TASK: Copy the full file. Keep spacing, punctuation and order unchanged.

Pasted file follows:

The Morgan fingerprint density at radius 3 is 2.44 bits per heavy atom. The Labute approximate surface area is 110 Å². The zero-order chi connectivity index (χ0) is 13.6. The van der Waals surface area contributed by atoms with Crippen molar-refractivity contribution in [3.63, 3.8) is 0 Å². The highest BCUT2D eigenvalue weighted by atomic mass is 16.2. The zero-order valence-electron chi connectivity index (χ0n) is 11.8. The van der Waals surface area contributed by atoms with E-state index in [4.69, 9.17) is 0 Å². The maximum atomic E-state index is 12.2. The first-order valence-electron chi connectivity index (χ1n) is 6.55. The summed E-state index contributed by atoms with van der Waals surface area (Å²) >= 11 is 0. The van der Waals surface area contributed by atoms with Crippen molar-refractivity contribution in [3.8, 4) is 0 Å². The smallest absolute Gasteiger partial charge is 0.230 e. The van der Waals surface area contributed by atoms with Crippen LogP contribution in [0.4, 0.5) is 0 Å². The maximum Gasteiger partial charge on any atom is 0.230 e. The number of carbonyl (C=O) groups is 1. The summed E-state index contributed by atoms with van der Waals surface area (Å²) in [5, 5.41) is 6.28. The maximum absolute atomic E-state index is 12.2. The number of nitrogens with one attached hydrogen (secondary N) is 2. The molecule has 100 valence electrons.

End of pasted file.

The Morgan fingerprint density at radius 3 is 2.44 bits per heavy atom. The Labute approximate surface area is 110 Å². The zero-order chi connectivity index (χ0) is 13.6. The van der Waals surface area contributed by atoms with Crippen molar-refractivity contribution in [3.63, 3.8) is 0 Å². The highest BCUT2D eigenvalue weighted by atomic mass is 16.2. The zero-order valence-electron chi connectivity index (χ0n) is 11.8. The van der Waals surface area contributed by atoms with E-state index in [4.69, 9.17) is 0 Å². The maximum atomic E-state index is 12.2. The first-order valence-electron chi connectivity index (χ1n) is 6.55. The summed E-state index contributed by atoms with van der Waals surface area (Å²) >= 11 is 0. The van der Waals surface area contributed by atoms with Crippen molar-refractivity contribution in [3.8, 4) is 0 Å². The smallest absolute Gasteiger partial charge is 0.230 e. The van der Waals surface area contributed by atoms with Crippen LogP contribution in [0.4, 0.5) is 0 Å². The maximum Gasteiger partial charge on any atom is 0.230 e. The number of carbonyl (C=O) groups is 1. The summed E-state index contributed by atoms with van der Waals surface area (Å²) in [5, 5.41) is 6.28. The maximum absolute atomic E-state index is 12.2. The number of nitrogens with one attached hydrogen (secondary N) is 2. The molecule has 100 valence electrons.